NASA's Mars Helicopter, a small, autonomous rotorcraft, will travel with the agency's Mars 2020. Photo: NASA/JPL-Caltech

NASA has announced it is including a tiny helicopter aboard its Mars 2020 mission, with an eye toward the first flight on a planet beyond Earth.

“The idea of a helicopter flying the skies of another planet is thrilling,” said Jim Bridenstine, the NASA Administrator.

“After Wright Brothers proved 117 years ago that powered, sustained and controlled flight was possible here on Earth, another group of American pioneers may prove the same can be done on another world,” added Thomas Zurbuchen, the associate administrator for NASA’s Science Mission Directorate.

Design and testing of the tiny helicopter began in 2013 at the agency’s Jet Propulsion Laboratory.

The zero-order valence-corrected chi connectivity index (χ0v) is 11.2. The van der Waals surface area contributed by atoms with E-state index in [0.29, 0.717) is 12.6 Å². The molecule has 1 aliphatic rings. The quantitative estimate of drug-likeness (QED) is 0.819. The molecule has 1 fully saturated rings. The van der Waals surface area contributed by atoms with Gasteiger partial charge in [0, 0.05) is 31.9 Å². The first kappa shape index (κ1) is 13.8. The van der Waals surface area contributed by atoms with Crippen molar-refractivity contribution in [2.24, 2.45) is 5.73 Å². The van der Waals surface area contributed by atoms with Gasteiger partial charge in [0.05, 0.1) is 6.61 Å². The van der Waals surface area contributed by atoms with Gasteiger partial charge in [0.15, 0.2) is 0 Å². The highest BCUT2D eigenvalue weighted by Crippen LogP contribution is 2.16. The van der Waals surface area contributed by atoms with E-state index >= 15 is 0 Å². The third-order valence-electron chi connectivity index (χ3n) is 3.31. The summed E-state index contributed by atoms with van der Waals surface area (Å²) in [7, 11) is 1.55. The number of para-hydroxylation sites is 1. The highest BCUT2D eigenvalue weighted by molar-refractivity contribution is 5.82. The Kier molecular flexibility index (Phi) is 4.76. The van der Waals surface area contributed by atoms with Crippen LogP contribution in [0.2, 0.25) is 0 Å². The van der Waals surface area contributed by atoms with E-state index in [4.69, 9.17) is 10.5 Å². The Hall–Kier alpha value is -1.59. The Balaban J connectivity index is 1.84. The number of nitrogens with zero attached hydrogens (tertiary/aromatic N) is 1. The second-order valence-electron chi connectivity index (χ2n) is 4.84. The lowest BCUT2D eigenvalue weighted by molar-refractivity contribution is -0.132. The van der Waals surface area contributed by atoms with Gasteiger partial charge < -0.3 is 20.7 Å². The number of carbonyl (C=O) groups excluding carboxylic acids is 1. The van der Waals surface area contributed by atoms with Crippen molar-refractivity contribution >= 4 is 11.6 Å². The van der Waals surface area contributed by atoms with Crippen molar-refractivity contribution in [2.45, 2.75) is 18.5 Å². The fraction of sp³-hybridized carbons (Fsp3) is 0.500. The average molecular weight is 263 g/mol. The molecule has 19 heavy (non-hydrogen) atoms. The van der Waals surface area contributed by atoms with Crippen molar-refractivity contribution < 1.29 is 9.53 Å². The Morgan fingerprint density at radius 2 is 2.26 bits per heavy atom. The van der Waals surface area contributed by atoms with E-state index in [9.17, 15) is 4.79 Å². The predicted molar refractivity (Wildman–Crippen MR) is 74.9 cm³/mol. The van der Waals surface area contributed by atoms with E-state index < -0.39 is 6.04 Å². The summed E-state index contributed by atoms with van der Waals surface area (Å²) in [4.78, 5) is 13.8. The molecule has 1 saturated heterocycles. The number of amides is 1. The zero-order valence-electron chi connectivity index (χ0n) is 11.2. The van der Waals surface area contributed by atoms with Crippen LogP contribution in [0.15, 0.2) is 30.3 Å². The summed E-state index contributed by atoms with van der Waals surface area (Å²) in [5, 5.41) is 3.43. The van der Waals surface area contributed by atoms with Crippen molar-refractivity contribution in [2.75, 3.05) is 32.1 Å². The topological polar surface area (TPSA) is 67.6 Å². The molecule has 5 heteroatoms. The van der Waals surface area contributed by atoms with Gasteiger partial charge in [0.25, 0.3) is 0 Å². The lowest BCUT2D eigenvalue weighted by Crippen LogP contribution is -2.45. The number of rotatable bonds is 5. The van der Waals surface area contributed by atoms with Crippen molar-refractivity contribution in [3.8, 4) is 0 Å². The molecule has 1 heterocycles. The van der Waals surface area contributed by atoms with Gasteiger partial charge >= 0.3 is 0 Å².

The difficult of flying on Mars would be incredibly low atmospheric density. Accordingly, the design was whittled down to under four pounds, and twin rotor blades that rotate approximately 3,000 times per minutes, or 10 times the requirement on Earth for flight.

“To make it fly at that low atmospheric density, we have to scrutinize everything, make it as light as possible while being as strong and as powerful as it can possible be,” said Mimi Aung, the manager of the Mars Helicopter project at the Jet Propulsion Laboratory.

The craft is also outfitted with solar cells to charge the lithium-ion batteries, and a heating mechanism to keep it warm on the cold Martian surface.

Additionally, the helicopter will be light minutes away from Earth, so a human hand will not be able to fly it with a joystick in real-time. The craft will instead have an autonomous capability.

The test campaign for the helicopter is projected to last 30 days, starting with a climb to a modest 10 feet, lasting for 30 seconds. Eventually, that will expand to farther  distances, at most a few hundred meters, with trips lasting as much as 90 seconds.

The helicopter will launch on Mars 2020, with an expected arrival on the red planet in February 2021.